Obligatory New Year Greeting!
Actually, my blog today does have a “New Year’s Resolution” flavour, but it’s been percolating for a while and I want to stress that I don’t endorse the idea of New Year’s Resolutions. Being “the way I am” (a perfectionist with low self esteem but kinda high self esteem but I must be the worst but now I am confused so should probably eat all the cheesecake), I struggle pretty much every day, if not every minute, to be something better than I am; resolutions seem a) unnecessary and b) a chance to sink into a puddle of self-loathing by mid-January every single year.
Which brings us to profile pictures!
I tend to focus on Facebook as my social networking platform, which the language of this post may reflect, but many websites that require us to choose a username also require us to upload a photo that represents Who We Are. For example, wordpress requires bloggers to profile themselves with an image. Until today, mine was a picture of a $20 bill with googly eyes pasted on the Queen (which, to be clear, was awesome):
Before typing today’s blog, I switched my profile to a picture of my actual face:
(Which is also awesome, according to my husband, my close friends, and my mother. Usually flattering sources, regardless of their reliability.)
So why the switch?
I recently had to face a hard fact: for me, my online persona is the only persona that really matters (hyperbole alert – but let’s keep on topic here, ok?). On Facebook, for instance, people are in touch with anywhere between 1 and 500 friends (I’m not qualified to comment on anyone’s experiences with over 500 “friends”). In reality, many of these friends are bare acquaintances, or are people we haven’t actually seen in the flesh for 20 odd years; but we interact with a bare fraction of that number of people in our physical lives, so I argue that we can become much more concerned about how we present ourselves to the stranger-friends of the interweb than to the people we live and interact with in close quarters.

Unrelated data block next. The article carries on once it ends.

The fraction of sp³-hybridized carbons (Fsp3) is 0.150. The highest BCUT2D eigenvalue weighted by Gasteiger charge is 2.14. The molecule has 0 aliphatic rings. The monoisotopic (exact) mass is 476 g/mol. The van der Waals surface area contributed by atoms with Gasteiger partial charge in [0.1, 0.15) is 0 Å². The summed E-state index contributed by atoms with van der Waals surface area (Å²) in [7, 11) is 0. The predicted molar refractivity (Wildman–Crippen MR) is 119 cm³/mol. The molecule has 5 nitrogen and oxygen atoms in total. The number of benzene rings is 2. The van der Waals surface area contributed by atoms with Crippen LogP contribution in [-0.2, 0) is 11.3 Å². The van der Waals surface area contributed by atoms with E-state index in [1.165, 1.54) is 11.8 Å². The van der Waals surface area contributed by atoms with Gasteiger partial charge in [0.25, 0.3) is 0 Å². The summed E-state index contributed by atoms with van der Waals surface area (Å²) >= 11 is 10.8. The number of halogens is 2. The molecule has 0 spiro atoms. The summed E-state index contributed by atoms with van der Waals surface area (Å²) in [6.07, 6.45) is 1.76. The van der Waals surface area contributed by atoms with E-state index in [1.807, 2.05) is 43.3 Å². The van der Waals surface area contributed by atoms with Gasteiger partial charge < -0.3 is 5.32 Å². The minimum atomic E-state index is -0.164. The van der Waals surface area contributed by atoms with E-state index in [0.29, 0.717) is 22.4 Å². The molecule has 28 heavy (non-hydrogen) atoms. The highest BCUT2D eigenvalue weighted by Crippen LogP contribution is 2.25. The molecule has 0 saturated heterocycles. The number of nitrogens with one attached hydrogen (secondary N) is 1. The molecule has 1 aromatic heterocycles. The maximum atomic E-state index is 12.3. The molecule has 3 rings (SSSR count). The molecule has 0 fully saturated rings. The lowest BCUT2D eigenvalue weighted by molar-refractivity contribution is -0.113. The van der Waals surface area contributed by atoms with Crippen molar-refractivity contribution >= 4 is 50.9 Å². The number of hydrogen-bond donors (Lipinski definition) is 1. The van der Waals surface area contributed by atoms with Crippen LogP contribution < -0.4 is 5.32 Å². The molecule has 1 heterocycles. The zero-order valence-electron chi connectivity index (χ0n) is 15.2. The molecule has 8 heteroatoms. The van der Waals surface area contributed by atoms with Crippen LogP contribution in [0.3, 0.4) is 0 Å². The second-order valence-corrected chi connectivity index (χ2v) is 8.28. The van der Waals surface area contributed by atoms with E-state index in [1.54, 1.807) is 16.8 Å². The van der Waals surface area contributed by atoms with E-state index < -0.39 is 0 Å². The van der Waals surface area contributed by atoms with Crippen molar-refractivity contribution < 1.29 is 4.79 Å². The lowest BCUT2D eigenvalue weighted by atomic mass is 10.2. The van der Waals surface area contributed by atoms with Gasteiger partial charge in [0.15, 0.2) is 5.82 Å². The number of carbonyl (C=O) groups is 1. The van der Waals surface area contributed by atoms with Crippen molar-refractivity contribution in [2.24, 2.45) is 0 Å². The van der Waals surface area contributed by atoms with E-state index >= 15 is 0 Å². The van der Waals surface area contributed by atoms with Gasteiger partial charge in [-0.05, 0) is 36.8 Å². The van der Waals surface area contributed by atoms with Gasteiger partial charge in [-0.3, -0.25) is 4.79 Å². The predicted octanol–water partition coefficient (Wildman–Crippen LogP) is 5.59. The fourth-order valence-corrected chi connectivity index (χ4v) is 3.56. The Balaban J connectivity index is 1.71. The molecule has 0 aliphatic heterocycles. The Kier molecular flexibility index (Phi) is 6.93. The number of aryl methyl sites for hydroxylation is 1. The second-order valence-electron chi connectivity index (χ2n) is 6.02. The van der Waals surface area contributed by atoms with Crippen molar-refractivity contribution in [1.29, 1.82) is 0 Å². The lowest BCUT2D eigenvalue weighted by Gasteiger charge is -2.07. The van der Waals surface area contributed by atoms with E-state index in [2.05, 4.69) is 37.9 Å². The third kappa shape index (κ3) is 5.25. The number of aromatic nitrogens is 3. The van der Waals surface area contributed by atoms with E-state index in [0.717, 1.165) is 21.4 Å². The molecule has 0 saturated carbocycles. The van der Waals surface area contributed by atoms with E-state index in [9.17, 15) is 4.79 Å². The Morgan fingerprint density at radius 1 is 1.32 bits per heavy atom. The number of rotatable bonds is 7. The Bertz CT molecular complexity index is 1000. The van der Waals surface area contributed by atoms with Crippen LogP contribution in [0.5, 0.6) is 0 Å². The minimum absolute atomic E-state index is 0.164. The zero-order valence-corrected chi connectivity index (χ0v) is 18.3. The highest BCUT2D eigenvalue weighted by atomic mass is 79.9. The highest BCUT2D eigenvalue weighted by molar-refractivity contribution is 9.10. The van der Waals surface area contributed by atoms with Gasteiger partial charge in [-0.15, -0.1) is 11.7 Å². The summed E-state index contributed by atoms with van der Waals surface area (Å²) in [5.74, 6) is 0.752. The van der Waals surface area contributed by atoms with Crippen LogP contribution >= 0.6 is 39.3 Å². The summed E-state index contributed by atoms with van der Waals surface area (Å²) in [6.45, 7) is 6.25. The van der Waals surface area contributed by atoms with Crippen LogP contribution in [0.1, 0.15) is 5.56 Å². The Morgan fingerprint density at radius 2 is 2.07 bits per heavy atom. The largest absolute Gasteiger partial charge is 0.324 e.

So, again, why the switch? What does this obsession with the opinions of near-strangers have to do with my replacing pictures of inanimate objects*,
and photoshopped versions of myself
with pictures of something that actually represents my current physical existence?
It’s simple, really. I’m trying to love myself for who and what I am now, not for what I was 60 lbs ago or 10 years ago; how is it possible to succeed in this task if I’m forever hiding my appearance from the people I post at several times a day? I realized that I was becoming more and more ashamed of my appearance, and as that happened I was updating my profile picture less and less. It was as if I didn’t really exist anymore, or like I was trying to lose my physical self and become an anonymous text bubble on the internet. This practice was not conducive to building self-esteem and more robust mental health.
So “Every Occasion is a Selfie Occasion!” was born.
Whenever I think of it (often if I’ve just spent some time on my appearance, but not always), I take a selfie and make it my profile pic on facebook. As much as possible at this point in my emotional development, these pictures represent ME, RIGHT NOW and show the world I’m not ashamed of myself or my appearance. It can be nerve-wracking, as I’ve mentioned before that I have an inconvenient habit of treating compliments like criticisms (social anxiety! you dog, you!), but on the whole I’ve found it to be a positive experience.
If you currently have a sunset, or a grumpy cat meme, or an inspirational poster as a profile picture, I highly recommend you try celebrating some selfie occasions. Let me know how it works out in comments.
*For the record, I most definitely still see a place for pictures of inanimate objects and pets on my internet profile pages, just not as representations of myself. My wisdom teeth deserve to be shown far and wide, and you curtail my kitten picture posting at your own peril.